WASHINGTON, D.C. – The Securities and Exchange Commission chairman, Christopher Cox, announced Tuesday that the SEC will gradually replace the 1980’s EDGAR database with Interactive Data Electronic Applications which will allow investors to easily compare and analyze financial data from all public companies and mutual funds.
The new IDEA database “represents a giant step in our mission to insure that investors and markets have full, complete, and accurate disclosure from America’s public companies and mutual funds,” said Cox.
Whereas Edgar dates back to an era of mainframe computing, IDEA is based on interactive data, making it faster and cheaper to use. Instead of sorting through the cumbersome and lengthy documents on Edgar, analysts can take advantage of IDEA’s advanced search capabilities and can download information from EDGAR to spreadsheets and analytical software to more easily find and compare financial data.
Cox spoke of the potential for IDEA to grow and improve, stating that once interactive data is available, software can be written for the system, by both the SEC and private companies. He also boasts that IDEA is global, and will support over 40 languages, with translation built into the system. The old Edgar system has no translation capabilities.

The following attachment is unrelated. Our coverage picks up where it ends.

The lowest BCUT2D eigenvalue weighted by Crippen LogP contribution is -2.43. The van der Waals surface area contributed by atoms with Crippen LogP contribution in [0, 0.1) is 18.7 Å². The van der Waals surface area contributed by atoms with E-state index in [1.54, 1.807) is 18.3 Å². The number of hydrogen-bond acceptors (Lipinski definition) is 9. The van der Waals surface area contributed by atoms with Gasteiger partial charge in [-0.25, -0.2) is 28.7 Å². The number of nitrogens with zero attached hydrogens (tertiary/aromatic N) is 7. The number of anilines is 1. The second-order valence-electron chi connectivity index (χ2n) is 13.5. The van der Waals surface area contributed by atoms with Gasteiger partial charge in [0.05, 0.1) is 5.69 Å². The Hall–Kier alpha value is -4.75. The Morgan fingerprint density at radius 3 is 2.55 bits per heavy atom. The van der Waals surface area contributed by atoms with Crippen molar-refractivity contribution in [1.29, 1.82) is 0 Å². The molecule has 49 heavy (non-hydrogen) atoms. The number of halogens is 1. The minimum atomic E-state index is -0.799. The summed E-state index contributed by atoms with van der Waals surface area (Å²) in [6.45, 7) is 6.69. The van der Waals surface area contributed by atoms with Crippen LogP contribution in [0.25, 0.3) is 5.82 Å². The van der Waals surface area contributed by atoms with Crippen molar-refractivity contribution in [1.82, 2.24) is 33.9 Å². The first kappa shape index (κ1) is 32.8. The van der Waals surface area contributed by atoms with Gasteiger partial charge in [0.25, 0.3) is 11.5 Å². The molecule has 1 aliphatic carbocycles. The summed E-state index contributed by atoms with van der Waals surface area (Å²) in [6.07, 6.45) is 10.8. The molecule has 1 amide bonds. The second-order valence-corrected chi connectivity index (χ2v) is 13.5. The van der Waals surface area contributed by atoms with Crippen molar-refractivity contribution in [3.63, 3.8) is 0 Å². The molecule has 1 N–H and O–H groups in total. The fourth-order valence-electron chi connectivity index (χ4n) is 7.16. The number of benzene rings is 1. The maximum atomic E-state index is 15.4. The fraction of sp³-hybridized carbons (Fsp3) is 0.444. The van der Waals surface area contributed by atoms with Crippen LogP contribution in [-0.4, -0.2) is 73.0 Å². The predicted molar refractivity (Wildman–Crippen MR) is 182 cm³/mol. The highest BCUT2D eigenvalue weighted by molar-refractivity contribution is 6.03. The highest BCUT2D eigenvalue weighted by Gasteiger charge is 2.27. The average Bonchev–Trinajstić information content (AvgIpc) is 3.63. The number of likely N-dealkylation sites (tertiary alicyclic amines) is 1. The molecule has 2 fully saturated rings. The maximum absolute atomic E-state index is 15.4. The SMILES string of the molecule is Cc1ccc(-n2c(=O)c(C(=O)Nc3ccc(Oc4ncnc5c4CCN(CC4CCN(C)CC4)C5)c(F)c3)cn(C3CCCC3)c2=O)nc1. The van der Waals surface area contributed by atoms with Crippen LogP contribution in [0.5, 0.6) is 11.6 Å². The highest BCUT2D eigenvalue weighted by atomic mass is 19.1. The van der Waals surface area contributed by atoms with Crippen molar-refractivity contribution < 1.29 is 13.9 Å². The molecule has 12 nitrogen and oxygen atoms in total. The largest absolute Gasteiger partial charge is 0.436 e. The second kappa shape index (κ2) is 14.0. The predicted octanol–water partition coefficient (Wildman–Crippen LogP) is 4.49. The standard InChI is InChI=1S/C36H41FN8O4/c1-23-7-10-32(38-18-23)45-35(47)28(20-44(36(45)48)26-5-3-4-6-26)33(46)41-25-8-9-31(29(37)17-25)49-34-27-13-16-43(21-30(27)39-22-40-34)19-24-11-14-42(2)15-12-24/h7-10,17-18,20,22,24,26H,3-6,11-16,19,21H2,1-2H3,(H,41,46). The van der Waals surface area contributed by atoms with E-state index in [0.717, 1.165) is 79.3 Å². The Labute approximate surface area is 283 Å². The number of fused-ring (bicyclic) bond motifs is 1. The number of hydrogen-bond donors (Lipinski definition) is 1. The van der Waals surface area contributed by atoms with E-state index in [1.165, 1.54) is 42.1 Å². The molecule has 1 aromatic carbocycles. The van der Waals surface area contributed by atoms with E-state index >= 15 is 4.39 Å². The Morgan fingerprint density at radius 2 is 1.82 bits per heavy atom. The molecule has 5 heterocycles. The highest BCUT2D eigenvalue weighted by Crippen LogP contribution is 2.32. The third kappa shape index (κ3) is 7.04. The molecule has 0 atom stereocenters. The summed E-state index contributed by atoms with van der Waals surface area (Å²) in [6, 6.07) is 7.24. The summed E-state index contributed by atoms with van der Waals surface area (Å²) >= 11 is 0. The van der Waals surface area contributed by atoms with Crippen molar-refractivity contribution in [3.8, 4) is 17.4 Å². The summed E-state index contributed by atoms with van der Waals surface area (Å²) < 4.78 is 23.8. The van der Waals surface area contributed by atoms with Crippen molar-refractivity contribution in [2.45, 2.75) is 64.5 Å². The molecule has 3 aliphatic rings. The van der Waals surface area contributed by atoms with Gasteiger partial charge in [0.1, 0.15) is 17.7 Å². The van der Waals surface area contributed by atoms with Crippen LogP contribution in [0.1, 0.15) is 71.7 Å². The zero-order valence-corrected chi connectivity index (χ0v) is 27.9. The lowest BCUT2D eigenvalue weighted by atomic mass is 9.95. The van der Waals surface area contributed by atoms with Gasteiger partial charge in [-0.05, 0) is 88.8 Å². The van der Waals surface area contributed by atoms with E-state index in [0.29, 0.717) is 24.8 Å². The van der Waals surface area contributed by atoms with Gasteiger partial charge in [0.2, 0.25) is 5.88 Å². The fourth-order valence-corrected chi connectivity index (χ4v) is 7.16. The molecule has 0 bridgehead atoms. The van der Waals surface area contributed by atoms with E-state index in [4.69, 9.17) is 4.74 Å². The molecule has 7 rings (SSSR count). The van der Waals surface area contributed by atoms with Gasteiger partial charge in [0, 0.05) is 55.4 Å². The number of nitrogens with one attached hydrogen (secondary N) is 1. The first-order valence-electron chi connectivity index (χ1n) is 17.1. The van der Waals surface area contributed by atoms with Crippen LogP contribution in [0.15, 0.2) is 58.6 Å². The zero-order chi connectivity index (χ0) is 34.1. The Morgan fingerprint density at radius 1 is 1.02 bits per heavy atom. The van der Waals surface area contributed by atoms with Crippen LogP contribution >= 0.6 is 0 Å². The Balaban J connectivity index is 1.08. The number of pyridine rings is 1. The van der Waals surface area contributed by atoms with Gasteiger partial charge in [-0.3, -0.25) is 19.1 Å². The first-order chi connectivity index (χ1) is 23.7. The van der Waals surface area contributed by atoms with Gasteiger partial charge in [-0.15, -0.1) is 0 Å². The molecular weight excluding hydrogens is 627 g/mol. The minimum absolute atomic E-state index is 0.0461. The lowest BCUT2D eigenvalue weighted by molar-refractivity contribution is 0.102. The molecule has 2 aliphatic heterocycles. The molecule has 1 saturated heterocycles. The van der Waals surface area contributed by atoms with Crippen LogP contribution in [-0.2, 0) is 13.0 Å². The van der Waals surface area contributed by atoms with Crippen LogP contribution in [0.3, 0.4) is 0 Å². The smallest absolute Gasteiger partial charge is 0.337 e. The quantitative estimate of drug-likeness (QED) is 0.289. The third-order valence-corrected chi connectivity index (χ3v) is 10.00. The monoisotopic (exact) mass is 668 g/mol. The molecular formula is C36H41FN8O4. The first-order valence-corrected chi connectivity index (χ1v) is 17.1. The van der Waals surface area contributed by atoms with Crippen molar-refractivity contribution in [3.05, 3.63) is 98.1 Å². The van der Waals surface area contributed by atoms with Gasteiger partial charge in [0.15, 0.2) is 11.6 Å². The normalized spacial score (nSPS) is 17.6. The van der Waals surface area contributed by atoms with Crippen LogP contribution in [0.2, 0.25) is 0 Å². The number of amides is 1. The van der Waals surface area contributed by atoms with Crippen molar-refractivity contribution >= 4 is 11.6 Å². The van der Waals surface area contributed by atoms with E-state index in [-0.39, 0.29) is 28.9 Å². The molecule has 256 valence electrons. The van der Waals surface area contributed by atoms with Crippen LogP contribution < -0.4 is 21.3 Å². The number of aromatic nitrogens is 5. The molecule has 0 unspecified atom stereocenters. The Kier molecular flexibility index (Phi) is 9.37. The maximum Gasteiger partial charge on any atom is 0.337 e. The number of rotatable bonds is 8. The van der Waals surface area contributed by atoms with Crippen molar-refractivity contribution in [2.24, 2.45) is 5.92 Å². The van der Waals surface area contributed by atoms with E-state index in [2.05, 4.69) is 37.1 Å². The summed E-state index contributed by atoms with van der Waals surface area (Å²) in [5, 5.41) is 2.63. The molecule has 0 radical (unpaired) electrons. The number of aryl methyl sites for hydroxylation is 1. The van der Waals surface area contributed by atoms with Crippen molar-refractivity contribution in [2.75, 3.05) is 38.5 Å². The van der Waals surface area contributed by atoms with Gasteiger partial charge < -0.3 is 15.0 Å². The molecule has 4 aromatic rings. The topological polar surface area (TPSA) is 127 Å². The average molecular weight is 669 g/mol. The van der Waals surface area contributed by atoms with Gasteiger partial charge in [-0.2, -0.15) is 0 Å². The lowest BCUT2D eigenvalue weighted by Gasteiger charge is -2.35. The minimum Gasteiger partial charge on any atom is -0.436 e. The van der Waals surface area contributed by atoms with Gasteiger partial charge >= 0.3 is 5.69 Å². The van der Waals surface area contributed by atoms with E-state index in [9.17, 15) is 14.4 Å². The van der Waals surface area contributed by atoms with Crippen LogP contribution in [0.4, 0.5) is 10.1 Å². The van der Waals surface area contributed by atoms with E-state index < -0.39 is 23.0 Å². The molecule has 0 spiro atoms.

The transition from Edgar to IDEA is expected to take roughly three years, during which Edgar and IDEA will function in parallel. Edgar will ultimately remain as an archive for old company filings.
IDEA will be the primary source for all SEC filings, and the SEC proposed requiring U.S. companies to provide financial information using the interactive data format as soon as early next year. The United States is not the first to mandate that public companies file their forms using interactive data. China, Japan, and several European companies have already adopted the system. Chairman Cox predicts that within two years, most of the world will be using systems like IDEA.